Hydraulic fracturing stories took the number one, three and four spots on the list of top five Bloomberg BNA Energy and Climate Report stories for the week ending Oct. 17. Other stories covered the ongoing controversy over the Environmental Protection Agency’s proposed rulemaking to control carbon emissions from power plants.
1. Misperception Complicates Discussion About Fracking Regulations, Panelists Say
Public confusion over the practices involved in hydraulic fracturing have complicated efforts to study and regulate aspects of the process, according to environmental and industry advocates, whose remarks are covered in this story.
“Hydraulic fracturing has evolved to mean a lot more things than fracturing open a rock,” Jason Hutt, a partner at Bracewell & Giuliani, said during a panel discussion at the American Bar Association Section of Environment, Energy and Resources fall conference in Miami.
Dan Grossman, regional director of the Environmental Defense Fund's Rocky Mountain Office, also said the term has become a “surrogate for oil and gas development writ large,” which can complicate efforts to ensure that fracked wells are developed responsibly.
2. Republicans Say E-Mails Show NRDC Colluded on Major EPA Rulemakings
E-mails released Oct. 14 by the Senate Environment and Public Works Committee show collusion between the EPA and the Natural Resources Defense Council in drafting carbon emissions standards for power plants and other major rules, Luke Bolar, a spokesman for committee Republicans, said in an e-mail, which is covered in this story.
The e-mails show communication between EPA Administrator Gina McCarthy and top officials at the NRDC on topics ranging from EPA staffing decisions to agency rulemakings regulating carbon dioxide emissions from power plants.
The e-mails were obtained during an investigation led by Sen. David Vitter (R-La.) and House Committee on Oversight and Government Reform Chairman Darrell Issa (R-Calif.) into allegations that the NRDC played an out-sized role in the development of the power plant rule.
3. EPA Asks Court to Clarify Order Allowing Lawsuit Over Job Impacts of Clean Air Rules
As covered in this story, the EPA asked a federal court for a clarification of why the court ruled that it has jurisdiction to preside over a coal mining company's claim that the EPA must fulfill a mandate to assess the employment impacts of Clean Air Act regulations, including proposed carbon standards for power plants.
The U.S. District Court for the Northern District of West Virginia issued an order Sept. 16 saying the plaintiff, Murray Energy Corp., could proceed with its case because Section 321(a) of the law imposed amandatory duty to assess job impacts, and Section 304 of the law allows citizen lawsuits when the EPA fails to perform a mandatory duty.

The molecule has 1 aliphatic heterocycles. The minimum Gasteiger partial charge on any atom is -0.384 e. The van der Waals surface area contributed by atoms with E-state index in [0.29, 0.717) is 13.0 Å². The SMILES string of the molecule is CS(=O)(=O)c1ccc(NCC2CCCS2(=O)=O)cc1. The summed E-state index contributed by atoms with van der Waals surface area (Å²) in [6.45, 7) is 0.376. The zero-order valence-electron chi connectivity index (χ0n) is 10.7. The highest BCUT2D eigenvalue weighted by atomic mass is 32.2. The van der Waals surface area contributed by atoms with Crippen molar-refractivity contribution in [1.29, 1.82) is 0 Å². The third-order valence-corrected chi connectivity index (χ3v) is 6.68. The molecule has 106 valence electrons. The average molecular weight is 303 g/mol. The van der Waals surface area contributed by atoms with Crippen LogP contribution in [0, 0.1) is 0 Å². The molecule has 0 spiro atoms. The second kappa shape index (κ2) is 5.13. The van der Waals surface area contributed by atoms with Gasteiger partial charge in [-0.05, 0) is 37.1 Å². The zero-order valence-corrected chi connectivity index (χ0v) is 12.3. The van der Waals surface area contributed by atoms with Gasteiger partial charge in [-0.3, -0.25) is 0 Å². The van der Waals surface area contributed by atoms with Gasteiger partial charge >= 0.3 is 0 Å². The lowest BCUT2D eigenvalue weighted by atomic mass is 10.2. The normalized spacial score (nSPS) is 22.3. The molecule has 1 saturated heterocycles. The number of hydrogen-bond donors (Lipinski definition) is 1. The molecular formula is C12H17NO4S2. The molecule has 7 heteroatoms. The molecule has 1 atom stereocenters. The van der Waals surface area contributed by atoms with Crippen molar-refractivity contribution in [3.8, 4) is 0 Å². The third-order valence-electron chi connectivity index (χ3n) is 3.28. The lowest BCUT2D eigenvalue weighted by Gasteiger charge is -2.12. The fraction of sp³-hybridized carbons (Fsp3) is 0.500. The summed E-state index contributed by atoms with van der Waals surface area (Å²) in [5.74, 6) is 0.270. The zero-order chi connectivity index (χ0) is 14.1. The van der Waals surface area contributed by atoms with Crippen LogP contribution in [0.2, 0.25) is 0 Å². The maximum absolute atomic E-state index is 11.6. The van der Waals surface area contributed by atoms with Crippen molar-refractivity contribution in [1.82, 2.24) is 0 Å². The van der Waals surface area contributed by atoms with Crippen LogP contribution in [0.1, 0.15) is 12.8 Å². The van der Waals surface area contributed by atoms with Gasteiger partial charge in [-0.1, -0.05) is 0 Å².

The EPA's clarification request asked which part of Section 304 provided the basis for the court decision—Section 304(a)(2) on the failure to perform a discretionary duty, or the provision in Section 304(a) giving federal district courts jurisdiction to compel “agency action unreasonably delayed.”
4. Methane Health Effects Will Be Next Issue to Confront Fracking Industry, Lawyer Says
Potential adverse health effects from air emissions generated from hydraulic fracturing, especially methane, will emerge as a major issue the industry needs to address, an environmental lawyer told a conference, whose remarks are covered in this story.
“This is the next real battleground where we're going to see headlines,” Eric Klein, an associate with Beveridge & Diamond, said. Of particular concern is methane, which is also a far more potent greenhouse gas than carbon dioxide, he said.
Preliminary research has shown that methane emissions may cause health problems, such as headaches, dizziness and even cancer, in people who work in the vicinity of fracking wells, he said. “The science is undeveloped here,” he said at a conference in Philadelphia on sustainable property transactions.
5. Oil, Gas Companies Lobby White House to Block Hydraulic Fracturing Rule
As covered in this story, representatives of Exxon Mobil Corp., Halliburton, Chesapeake Energy Corp. and other oil and gas producers met with White House officials and urged them not to proceed with a final rule to regulate hydraulic fracturing on federal and Indian lands, online meeting records show.
The rule, which was proposed by the Interior Department's Bureau of Land Management and is being vetted by the White House Office of Management and Budget, will have significant impacts on the industry, and its effects have not been adequately analyzed, according to an American Petroleum Institute handout distributed at the meeting.
“The BLM rule adds an unnecessary and duplicative layer of regulation on top of the already strong and stringent state regulation of hydraulic fracturing,” the document said. “This added layer will increase costs, delay permitting, and will slow domestic energy production all at the expense of the American taxpayer.”
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